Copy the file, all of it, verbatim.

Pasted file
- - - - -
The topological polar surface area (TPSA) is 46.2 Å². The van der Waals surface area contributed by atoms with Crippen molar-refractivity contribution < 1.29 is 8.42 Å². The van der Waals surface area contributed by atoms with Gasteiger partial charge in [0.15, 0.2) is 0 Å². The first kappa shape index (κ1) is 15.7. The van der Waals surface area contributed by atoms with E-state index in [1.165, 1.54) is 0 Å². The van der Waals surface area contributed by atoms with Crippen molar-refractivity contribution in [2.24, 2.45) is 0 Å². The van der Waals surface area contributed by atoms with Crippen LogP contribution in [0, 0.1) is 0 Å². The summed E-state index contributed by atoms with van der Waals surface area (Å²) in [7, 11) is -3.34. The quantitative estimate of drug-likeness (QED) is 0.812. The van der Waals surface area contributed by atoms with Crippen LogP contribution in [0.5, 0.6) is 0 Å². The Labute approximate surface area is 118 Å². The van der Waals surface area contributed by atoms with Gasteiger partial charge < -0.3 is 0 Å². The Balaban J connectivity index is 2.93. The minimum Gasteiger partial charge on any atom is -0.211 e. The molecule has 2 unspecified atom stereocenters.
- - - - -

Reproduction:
The topological polar surface area (TPSA) is 46.2 Å². The van der Waals surface area contributed by atoms with Crippen molar-refractivity contribution < 1.29 is 8.42 Å². The van der Waals surface area contributed by atoms with Gasteiger partial charge in [0.15, 0.2) is 0 Å². The first kappa shape index (κ1) is 15.7. The van der Waals surface area contributed by atoms with E-state index in [1.165, 1.54) is 0 Å². The van der Waals surface area contributed by atoms with Crippen molar-refractivity contribution in [2.24, 2.45) is 0 Å². The van der Waals surface area contributed by atoms with Crippen LogP contribution in [0, 0.1) is 0 Å². The summed E-state index contributed by atoms with van der Waals surface area (Å²) in [7, 11) is -3.34. The quantitative estimate of drug-likeness (QED) is 0.812. The van der Waals surface area contributed by atoms with Crippen LogP contribution in [0.5, 0.6) is 0 Å². The Labute approximate surface area is 118 Å². The van der Waals surface area contributed by atoms with Gasteiger partial charge < -0.3 is 0 Å². The Balaban J connectivity index is 2.93. The minimum Gasteiger partial charge on any atom is -0.211 e. The molecule has 2 unspecified atom stereocenters.